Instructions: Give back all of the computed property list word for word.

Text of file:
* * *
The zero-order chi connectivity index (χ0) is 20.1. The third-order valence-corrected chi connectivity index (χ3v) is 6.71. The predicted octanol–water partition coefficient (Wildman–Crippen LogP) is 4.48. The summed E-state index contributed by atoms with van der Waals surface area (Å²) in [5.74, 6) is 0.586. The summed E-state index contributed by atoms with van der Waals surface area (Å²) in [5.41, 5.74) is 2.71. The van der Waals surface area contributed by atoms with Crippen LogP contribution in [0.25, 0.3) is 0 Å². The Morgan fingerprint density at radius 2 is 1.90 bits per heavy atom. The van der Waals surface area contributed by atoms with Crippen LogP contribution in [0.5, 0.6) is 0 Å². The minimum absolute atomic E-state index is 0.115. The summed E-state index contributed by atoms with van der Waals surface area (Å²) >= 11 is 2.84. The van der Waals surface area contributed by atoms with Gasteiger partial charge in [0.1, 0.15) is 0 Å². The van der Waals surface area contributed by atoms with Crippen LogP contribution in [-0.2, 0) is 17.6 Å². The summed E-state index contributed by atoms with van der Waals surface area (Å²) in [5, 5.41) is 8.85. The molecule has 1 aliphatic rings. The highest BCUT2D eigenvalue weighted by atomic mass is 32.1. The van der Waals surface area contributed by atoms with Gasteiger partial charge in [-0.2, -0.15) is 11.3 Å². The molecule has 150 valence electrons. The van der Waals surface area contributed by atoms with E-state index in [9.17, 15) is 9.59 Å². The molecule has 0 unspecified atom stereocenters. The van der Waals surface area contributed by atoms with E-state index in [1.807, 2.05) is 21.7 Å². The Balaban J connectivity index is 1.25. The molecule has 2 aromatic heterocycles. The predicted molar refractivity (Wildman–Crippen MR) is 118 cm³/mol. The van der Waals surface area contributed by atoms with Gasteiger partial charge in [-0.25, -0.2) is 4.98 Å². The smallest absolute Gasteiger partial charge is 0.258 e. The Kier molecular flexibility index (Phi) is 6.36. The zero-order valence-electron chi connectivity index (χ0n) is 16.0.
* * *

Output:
The zero-order chi connectivity index (χ0) is 20.1. The third-order valence-corrected chi connectivity index (χ3v) is 6.71. The predicted octanol–water partition coefficient (Wildman–Crippen LogP) is 4.48. The summed E-state index contributed by atoms with van der Waals surface area (Å²) in [5.74, 6) is 0.586. The summed E-state index contributed by atoms with van der Waals surface area (Å²) in [5.41, 5.74) is 2.71. The van der Waals surface area contributed by atoms with Crippen LogP contribution in [0.25, 0.3) is 0 Å². The Morgan fingerprint density at radius 2 is 1.90 bits per heavy atom. The van der Waals surface area contributed by atoms with Crippen LogP contribution in [0.5, 0.6) is 0 Å². The minimum absolute atomic E-state index is 0.115. The summed E-state index contributed by atoms with van der Waals surface area (Å²) >= 11 is 2.84. The van der Waals surface area contributed by atoms with Gasteiger partial charge in [0.1, 0.15) is 0 Å². The van der Waals surface area contributed by atoms with Crippen LogP contribution in [-0.2, 0) is 17.6 Å². The summed E-state index contributed by atoms with van der Waals surface area (Å²) in [5, 5.41) is 8.85. The molecule has 1 aliphatic rings. The highest BCUT2D eigenvalue weighted by atomic mass is 32.1. The van der Waals surface area contributed by atoms with Gasteiger partial charge in [-0.2, -0.15) is 11.3 Å². The molecule has 150 valence electrons. The van der Waals surface area contributed by atoms with E-state index in [9.17, 15) is 9.59 Å². The molecule has 0 unspecified atom stereocenters. The van der Waals surface area contributed by atoms with E-state index in [1.807, 2.05) is 21.7 Å². The Balaban J connectivity index is 1.25. The molecule has 2 aromatic heterocycles. The predicted molar refractivity (Wildman–Crippen MR) is 118 cm³/mol. The van der Waals surface area contributed by atoms with Gasteiger partial charge in [-0.25, -0.2) is 4.98 Å². The smallest absolute Gasteiger partial charge is 0.258 e. The Kier molecular flexibility index (Phi) is 6.36. The zero-order valence-electron chi connectivity index (χ0n) is 16.0.